The sun was inescapable. It blistered their skin, baked their shoulders and backs, beat on their heads. Some men had managed to keep their helmets, some wore hats or caps or took rags and handkerchiefs and knotted the ends to fashion a sort of cap, but many men had no cover at all and walked bare-headed under the blazing sun.
The sweat soaked their clothes and streamed down their faces. It mixed with the thick dust and created a kind of gray sludge that ran into their eyes, stuck in their beards, caked on their clothing. They looked like ghosts of themselves mantled in gray, tramping along in a pall.
As each ragged group of men reached Cabcaben, the southernmost town on the peninsula’s east shore and the place where the Old National Road turned north up the coast, they were halted and put in a holding area—a dry rice paddy, field, or section of runway at Cabcaben’s jungle airstrip. From what the men could tell, there were a number of these marshaling yards in Cabcaben, places where the disorderly processions of prisoners from Mariveles were reorganized.
In the holding areas, the men were made to sit feet to back for hours at a time before moving on (the “sun treatment,” they came to call it). At last, when they were ready, the guards rushed in among them, screaming, kicking, and flogging the men to their feet, then herded them onto the road where they were arranged into regular marching columns, three or four ranks across, a hundred to four hundred men in each column, with a handful of guards assigned to walk the flanks and bring up the rear.
By now the prisoners’ hunger was starting to gnaw at them. They had been half starved before surrender and most had not had a scrap of food since. Even more pressing was their thirst. In the chaos at Cabcaben, only occasionally did the Japanese allow the prisoners to fill their canteens from a nearby stream. Most went without water and they rapidly dehydrated and began to suffer heat exhaustion: their temples pounded with pain, their heads felt afire, they became disoriented and wobbly with vertigo.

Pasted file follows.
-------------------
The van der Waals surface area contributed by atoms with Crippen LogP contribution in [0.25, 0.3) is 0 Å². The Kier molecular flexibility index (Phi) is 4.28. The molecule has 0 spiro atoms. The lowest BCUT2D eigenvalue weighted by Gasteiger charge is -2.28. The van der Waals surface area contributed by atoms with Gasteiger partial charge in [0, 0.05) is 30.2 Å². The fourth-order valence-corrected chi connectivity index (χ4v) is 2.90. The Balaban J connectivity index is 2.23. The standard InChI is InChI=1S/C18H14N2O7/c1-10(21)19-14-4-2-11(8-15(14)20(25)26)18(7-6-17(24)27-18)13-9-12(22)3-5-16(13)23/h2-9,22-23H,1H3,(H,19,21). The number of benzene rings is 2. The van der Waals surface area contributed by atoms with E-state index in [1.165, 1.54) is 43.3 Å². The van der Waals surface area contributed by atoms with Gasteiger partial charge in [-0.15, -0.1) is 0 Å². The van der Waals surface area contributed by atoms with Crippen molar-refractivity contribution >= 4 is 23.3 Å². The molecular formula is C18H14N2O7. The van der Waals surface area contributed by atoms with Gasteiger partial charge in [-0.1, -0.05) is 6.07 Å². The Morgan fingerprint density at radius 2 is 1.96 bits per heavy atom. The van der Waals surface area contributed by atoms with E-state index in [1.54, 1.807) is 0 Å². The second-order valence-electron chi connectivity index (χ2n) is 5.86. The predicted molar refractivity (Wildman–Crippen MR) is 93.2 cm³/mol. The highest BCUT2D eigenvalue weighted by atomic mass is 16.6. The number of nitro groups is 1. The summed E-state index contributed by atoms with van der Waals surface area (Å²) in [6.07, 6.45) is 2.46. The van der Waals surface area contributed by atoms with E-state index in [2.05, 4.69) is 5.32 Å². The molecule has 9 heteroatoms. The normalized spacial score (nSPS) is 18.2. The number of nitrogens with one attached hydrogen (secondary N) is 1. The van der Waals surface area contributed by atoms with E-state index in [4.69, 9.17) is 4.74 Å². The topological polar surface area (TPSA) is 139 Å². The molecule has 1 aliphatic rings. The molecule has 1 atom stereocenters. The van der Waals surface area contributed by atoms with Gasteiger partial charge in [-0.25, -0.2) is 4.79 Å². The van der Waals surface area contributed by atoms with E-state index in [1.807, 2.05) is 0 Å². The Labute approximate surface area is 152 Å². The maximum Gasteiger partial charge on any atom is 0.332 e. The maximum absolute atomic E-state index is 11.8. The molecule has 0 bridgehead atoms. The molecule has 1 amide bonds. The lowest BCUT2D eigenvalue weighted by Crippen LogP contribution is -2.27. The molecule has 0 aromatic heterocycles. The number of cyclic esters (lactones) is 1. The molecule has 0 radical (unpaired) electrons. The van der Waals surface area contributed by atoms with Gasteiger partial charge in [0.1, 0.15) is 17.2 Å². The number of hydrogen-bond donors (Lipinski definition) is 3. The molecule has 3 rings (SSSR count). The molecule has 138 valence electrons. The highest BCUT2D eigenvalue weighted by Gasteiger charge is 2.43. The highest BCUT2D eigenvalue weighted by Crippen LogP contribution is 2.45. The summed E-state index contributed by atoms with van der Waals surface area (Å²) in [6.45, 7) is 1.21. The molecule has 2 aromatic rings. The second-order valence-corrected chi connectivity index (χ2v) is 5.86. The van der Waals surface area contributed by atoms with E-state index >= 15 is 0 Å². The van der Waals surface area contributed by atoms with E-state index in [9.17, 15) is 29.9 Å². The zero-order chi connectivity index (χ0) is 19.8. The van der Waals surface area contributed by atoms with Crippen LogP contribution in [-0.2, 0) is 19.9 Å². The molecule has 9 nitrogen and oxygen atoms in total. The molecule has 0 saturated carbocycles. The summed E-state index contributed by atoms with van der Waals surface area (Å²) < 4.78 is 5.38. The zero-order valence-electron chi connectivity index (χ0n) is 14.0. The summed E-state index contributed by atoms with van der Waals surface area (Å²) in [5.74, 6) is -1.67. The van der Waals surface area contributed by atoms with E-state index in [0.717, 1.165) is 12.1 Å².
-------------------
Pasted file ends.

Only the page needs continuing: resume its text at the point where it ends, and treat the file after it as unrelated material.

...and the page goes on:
Back on the road, the guards yelled at them to pick up the pace.
“Speedo,” they shouted, walking or riding bicycles beside the formations. “Speedo! Speedo!”
Some guards, laughing, started their columns running.
Ben Steele was watching for socks.
Men were starting to blister. Big blisters, the size of a half-dollar, blisters in clusters, breaking and bleeding with every step. Some men used sharp rocks to make slits in their shoes and boots, makeshift sandals, but their feet were so swollen the skin just bulged painfully through the openings. Others removed their footwear and walked barefoot, wincing with every step.
He had to find dry socks or soon he too would be hobbled. Ben Steele pawed through packs and bags abandoned along the road. Finally, somewhere north of Cabcaben, he saw what he’d been looking for.
A corpse lay on the shoulder just ahead. The dead man was wearing garrison shoes, low quarters instead of work boots, and the laces were untied and loose.
Ben Steele removed one of the shoes, stripped off the sock, and was reaching for the other foot when, out of the corner of his eye, he spotted a guard headed his way and dashed back to his place in the column.
“What the hell were you doing back there with that dead guy?” said one of his fellow marchers.
“You gotta take care of your feet,” Ben Steele said, “or you’re not going to get very far.”
Men had been falling by the wayside since the zigzag, but the guards had been so busy collecting all the captives and getting them on the road that they had paid the dropouts little attention. After the prisoners were put in columns at Cabcaben, however, the guards in charge of each formation started watching their prisoners more closely, and now when a man went down, a Japanese was soon standing over him.
The order was unintelligible but the meaning of the kick that followed, the hard toe of a hobnail boot, was clear. Get up! Get up immediately or . . .